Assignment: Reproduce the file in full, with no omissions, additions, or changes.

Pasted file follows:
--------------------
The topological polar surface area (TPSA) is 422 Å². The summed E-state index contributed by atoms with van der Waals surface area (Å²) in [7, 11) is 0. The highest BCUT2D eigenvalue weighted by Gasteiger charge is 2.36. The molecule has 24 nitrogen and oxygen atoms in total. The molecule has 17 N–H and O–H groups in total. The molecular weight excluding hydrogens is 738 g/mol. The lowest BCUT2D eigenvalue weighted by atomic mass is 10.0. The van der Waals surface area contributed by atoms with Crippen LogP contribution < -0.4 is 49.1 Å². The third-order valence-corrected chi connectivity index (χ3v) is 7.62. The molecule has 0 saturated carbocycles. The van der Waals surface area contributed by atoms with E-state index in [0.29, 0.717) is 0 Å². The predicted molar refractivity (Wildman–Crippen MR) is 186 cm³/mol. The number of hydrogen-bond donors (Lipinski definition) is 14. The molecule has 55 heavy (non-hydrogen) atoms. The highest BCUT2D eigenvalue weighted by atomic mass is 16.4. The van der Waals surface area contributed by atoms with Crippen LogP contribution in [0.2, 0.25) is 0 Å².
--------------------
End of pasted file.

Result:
The topological polar surface area (TPSA) is 422 Å². The summed E-state index contributed by atoms with van der Waals surface area (Å²) in [7, 11) is 0. The highest BCUT2D eigenvalue weighted by Gasteiger charge is 2.36. The molecule has 24 nitrogen and oxygen atoms in total. The molecule has 17 N–H and O–H groups in total. The molecular weight excluding hydrogens is 738 g/mol. The lowest BCUT2D eigenvalue weighted by atomic mass is 10.0. The van der Waals surface area contributed by atoms with Crippen LogP contribution < -0.4 is 49.1 Å². The third-order valence-corrected chi connectivity index (χ3v) is 7.62. The molecule has 0 saturated carbocycles. The van der Waals surface area contributed by atoms with E-state index in [0.29, 0.717) is 0 Å². The predicted molar refractivity (Wildman–Crippen MR) is 186 cm³/mol. The number of hydrogen-bond donors (Lipinski definition) is 14. The molecule has 55 heavy (non-hydrogen) atoms. The highest BCUT2D eigenvalue weighted by atomic mass is 16.4. The van der Waals surface area contributed by atoms with Crippen LogP contribution in [0.2, 0.25) is 0 Å².